Success at Atlantic
From Rhythm And Blues To Soul
Rhythm and blues (R & B) developed during the post–World War II years in America. The “rhythm” came from drumbeats and the electric bass and guitar lines that were the backbone of so many danceable tunes in the 1940s and 1950s. The “blues” of R & B incorporated the vocal traditions of southern blues songs and included gospel traditions as well. In the 1950s, teenagers, in particular, began listening to R & B, which provided them with music they could dance to. Individual performers began to make their mark with louder, jumpier tunes, including Chuck Berry (“Johnny B. Goode”) and Little Richard (“Tutti Frutti”).
Soul music was R & B music of the late 1960s and early 1970s. It was a time of growing pride for many African Americans, as major strides were made during the civil rights movement. Soul music gave voice to that pride and, as with Aretha's music, addressed hard-hitting issues of love, respect, sex, and freedom.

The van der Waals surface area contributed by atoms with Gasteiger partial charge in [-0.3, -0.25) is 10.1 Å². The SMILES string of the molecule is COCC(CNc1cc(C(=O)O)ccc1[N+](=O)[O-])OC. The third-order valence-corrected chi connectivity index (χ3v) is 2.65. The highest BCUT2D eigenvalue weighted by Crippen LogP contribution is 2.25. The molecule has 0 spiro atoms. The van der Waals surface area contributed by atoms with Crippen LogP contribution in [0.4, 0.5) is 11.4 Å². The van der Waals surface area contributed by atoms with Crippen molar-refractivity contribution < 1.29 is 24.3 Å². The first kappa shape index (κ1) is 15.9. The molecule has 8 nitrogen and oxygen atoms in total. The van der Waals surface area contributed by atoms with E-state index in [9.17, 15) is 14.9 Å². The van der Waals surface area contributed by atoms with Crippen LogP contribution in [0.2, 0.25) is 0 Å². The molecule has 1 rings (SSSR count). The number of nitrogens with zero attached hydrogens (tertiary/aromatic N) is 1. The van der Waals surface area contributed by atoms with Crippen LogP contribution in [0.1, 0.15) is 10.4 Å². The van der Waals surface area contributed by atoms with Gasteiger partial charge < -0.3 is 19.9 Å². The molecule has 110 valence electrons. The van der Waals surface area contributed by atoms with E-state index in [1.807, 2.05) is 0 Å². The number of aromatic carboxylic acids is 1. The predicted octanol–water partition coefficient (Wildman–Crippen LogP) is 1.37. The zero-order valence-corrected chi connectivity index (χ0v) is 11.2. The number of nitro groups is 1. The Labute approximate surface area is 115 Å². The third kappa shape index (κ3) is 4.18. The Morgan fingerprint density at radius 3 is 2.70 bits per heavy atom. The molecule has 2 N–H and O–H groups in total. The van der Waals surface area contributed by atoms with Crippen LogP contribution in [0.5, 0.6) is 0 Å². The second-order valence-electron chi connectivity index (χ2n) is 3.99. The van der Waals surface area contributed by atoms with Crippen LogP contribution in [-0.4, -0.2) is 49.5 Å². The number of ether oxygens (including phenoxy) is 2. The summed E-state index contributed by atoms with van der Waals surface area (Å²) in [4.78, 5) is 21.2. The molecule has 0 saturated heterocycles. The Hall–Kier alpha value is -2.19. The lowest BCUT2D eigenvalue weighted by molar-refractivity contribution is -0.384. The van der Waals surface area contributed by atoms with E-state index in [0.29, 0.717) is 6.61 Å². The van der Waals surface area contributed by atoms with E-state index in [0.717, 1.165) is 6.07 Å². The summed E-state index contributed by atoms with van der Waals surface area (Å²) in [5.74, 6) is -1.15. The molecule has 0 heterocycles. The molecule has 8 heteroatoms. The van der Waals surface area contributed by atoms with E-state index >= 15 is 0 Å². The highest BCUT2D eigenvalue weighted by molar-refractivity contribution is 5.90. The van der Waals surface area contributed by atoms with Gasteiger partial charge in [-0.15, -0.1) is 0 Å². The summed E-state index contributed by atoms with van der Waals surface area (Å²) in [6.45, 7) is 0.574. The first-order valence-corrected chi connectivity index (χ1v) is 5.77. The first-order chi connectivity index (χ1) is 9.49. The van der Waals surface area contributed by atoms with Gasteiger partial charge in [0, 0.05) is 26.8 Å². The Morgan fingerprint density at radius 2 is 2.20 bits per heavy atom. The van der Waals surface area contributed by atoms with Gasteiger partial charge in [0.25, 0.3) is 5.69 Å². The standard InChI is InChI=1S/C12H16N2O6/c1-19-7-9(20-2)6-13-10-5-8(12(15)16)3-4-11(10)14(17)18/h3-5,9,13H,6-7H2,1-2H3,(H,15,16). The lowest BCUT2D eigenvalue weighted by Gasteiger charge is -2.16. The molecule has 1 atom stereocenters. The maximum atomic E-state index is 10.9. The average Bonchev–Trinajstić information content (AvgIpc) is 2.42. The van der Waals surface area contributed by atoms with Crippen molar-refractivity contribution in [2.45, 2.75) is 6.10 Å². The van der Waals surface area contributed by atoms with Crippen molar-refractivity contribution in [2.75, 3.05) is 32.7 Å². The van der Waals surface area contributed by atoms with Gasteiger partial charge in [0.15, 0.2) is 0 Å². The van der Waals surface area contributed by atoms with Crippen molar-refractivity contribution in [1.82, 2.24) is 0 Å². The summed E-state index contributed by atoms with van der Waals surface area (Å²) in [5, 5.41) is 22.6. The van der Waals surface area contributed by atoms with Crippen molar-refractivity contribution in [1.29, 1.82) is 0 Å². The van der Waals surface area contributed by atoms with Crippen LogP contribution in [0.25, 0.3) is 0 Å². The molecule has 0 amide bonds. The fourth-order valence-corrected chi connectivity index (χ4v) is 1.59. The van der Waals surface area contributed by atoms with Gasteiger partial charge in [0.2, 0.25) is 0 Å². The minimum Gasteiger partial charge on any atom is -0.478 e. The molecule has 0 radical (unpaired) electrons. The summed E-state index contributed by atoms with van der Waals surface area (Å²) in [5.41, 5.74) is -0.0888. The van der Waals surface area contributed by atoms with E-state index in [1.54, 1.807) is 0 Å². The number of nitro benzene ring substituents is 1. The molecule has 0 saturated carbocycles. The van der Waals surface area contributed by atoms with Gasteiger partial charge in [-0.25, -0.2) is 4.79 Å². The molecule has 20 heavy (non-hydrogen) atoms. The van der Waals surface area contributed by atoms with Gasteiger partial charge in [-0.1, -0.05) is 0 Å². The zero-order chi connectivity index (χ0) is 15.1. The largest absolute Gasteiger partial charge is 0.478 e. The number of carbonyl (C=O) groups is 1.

Soul music had different categories. Chicago soul was rooted in gospel, like the work of Aretha and Sam Cooke and vocal groups like the Supremes and the Temptations. Southern soul made stars of Ray Charles and James Brown, combining traditional blues with string orchestras and other unusual arrangements. There were even a few white soul artists, like the British singer Dusty Springfield.
Soul music continued to evolve: funk and fusion music grew from soul, and later hip-hop and even rap found inspiration from the same sources.
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